(This story appears courtesy of the Illinois News Network)
Illinois is too cash-poor to make its November pension-systems payment of about $560 million, the state’s comptroller said Wednesday.
And, said Comptroller Leslie Munger, that may be the case again in December.
Pension checks will still go out, she said, but the state’s retirement systems will have to dip into the body of their already under-funded accounts.
The state may be able to catch up with its payments in the spring.
“While we are unable to make our state systems payment in November and possibly December, we’ll use every dollar available in the higher revenue months that we get this spring to catch up on our obligation and ensure our expected payments are fully made before the end of the fiscal year,” she said.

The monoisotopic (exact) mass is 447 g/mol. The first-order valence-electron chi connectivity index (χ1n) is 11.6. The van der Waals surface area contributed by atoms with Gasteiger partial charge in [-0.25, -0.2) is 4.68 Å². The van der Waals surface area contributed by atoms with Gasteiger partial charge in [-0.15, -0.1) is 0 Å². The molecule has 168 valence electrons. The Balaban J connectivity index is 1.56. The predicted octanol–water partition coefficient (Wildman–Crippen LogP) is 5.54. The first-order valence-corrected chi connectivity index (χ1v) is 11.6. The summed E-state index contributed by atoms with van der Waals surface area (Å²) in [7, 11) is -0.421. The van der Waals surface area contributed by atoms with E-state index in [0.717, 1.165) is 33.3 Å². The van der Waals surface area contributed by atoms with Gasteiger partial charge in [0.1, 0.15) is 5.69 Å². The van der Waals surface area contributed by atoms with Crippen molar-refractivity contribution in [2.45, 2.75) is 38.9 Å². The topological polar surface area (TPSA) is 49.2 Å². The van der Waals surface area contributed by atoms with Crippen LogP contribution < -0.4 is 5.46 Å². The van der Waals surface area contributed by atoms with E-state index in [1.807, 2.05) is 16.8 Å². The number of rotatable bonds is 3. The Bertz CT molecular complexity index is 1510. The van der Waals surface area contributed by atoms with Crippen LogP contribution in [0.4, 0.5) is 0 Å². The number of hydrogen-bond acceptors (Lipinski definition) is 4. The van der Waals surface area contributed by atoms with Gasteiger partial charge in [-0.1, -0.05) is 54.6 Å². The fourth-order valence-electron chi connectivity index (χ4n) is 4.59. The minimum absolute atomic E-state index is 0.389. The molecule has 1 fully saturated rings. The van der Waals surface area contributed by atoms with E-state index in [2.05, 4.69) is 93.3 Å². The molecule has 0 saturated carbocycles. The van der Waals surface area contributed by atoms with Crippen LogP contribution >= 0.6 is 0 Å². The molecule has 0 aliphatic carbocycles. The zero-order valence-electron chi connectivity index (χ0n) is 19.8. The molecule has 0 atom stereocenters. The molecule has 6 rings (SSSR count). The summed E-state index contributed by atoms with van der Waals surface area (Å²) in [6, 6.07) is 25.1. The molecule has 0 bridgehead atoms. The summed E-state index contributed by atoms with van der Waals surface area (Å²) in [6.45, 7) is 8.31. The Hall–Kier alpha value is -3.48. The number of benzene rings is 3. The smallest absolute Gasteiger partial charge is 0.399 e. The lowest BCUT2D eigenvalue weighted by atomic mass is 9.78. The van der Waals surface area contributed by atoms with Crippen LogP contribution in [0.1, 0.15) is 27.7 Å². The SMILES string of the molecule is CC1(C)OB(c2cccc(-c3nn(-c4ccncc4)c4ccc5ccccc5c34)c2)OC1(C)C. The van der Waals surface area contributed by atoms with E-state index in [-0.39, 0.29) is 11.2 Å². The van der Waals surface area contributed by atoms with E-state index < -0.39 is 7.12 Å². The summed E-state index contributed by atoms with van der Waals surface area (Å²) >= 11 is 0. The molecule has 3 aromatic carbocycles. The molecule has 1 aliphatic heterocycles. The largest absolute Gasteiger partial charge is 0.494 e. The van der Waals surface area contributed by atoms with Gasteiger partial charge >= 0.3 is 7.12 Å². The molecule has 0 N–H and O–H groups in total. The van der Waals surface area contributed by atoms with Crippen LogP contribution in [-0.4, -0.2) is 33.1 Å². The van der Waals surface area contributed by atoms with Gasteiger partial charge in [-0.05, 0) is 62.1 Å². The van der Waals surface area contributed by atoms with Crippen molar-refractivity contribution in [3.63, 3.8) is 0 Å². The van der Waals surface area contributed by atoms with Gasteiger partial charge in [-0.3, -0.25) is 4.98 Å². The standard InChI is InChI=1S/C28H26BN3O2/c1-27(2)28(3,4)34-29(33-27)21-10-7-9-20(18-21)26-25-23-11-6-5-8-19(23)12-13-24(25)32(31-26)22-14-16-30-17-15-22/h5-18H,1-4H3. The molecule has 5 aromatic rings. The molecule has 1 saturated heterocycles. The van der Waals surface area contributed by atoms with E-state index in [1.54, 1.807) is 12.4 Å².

Resolving the Illinois budget impasse might not be a simple matter, but the state’s shortage of cash is not hard to grasp, the comptroller said.
Illinois is now halfway through its fourth month of fiscal year 2016 without a budget.
But, by way of court orders, spending dictated in continuing appropriations and paying for primary and secondary education, Illinois is going through its money at roughly the same clip it did in fiscal year 2015, but with about $5 billion less in revenue.
Munger said she’s not happy about having to delay the pension system payments, but there’s only so much money to spread around after handling court-ordered payments and debt service.
“To be clear, this decision is choosing the the least of a number of bad options,” she said.
“Like a household that is drowning in debt, we use whatever funds we can to fend off the creditors for one more day,” she said.